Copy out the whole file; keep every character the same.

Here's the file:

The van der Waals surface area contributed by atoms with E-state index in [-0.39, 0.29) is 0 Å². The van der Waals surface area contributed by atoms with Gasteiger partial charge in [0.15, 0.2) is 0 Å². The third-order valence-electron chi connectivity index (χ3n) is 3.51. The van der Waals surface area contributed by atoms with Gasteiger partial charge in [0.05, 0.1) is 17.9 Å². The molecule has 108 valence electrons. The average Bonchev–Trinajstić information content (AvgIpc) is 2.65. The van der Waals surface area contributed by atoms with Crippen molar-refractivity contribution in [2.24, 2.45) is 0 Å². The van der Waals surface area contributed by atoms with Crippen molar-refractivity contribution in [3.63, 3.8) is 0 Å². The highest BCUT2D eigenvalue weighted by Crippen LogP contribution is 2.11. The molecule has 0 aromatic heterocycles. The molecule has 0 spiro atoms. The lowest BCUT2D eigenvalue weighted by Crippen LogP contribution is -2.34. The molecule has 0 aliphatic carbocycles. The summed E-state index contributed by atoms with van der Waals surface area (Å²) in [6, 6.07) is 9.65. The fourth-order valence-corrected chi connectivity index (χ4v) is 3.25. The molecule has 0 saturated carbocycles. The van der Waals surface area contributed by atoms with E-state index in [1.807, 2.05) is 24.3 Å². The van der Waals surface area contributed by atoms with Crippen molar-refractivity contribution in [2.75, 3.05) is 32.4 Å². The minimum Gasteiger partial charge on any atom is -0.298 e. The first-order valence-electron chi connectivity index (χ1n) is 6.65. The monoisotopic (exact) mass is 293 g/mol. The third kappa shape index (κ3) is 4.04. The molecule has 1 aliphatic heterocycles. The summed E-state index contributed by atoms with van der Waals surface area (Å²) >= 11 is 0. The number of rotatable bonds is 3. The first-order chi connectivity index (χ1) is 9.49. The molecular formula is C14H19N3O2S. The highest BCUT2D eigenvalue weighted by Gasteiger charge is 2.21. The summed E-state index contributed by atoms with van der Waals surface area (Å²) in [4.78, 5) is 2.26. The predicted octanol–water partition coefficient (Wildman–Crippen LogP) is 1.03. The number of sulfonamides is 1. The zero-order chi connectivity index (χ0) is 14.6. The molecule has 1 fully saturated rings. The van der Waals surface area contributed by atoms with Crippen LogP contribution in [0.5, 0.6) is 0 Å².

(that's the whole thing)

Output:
The van der Waals surface area contributed by atoms with E-state index in [-0.39, 0.29) is 0 Å². The van der Waals surface area contributed by atoms with Gasteiger partial charge in [0.15, 0.2) is 0 Å². The third-order valence-electron chi connectivity index (χ3n) is 3.51. The van der Waals surface area contributed by atoms with Gasteiger partial charge in [0.05, 0.1) is 17.9 Å². The molecule has 108 valence electrons. The average Bonchev–Trinajstić information content (AvgIpc) is 2.65. The van der Waals surface area contributed by atoms with Crippen molar-refractivity contribution in [2.24, 2.45) is 0 Å². The van der Waals surface area contributed by atoms with Crippen molar-refractivity contribution in [3.63, 3.8) is 0 Å². The highest BCUT2D eigenvalue weighted by Crippen LogP contribution is 2.11. The molecule has 0 aromatic heterocycles. The molecule has 0 spiro atoms. The lowest BCUT2D eigenvalue weighted by Crippen LogP contribution is -2.34. The molecule has 0 aliphatic carbocycles. The summed E-state index contributed by atoms with van der Waals surface area (Å²) in [6, 6.07) is 9.65. The fourth-order valence-corrected chi connectivity index (χ4v) is 3.25. The molecule has 0 saturated carbocycles. The van der Waals surface area contributed by atoms with E-state index in [1.807, 2.05) is 24.3 Å². The van der Waals surface area contributed by atoms with Crippen molar-refractivity contribution in [2.75, 3.05) is 32.4 Å². The minimum Gasteiger partial charge on any atom is -0.298 e. The first-order valence-electron chi connectivity index (χ1n) is 6.65. The monoisotopic (exact) mass is 293 g/mol. The third kappa shape index (κ3) is 4.04. The molecule has 1 aliphatic heterocycles. The summed E-state index contributed by atoms with van der Waals surface area (Å²) >= 11 is 0. The number of rotatable bonds is 3. The first-order chi connectivity index (χ1) is 9.49. The molecular formula is C14H19N3O2S. The highest BCUT2D eigenvalue weighted by Gasteiger charge is 2.21. The summed E-state index contributed by atoms with van der Waals surface area (Å²) in [4.78, 5) is 2.26. The predicted octanol–water partition coefficient (Wildman–Crippen LogP) is 1.03. The number of sulfonamides is 1. The zero-order chi connectivity index (χ0) is 14.6. The molecule has 1 fully saturated rings. The van der Waals surface area contributed by atoms with Crippen LogP contribution in [0.5, 0.6) is 0 Å².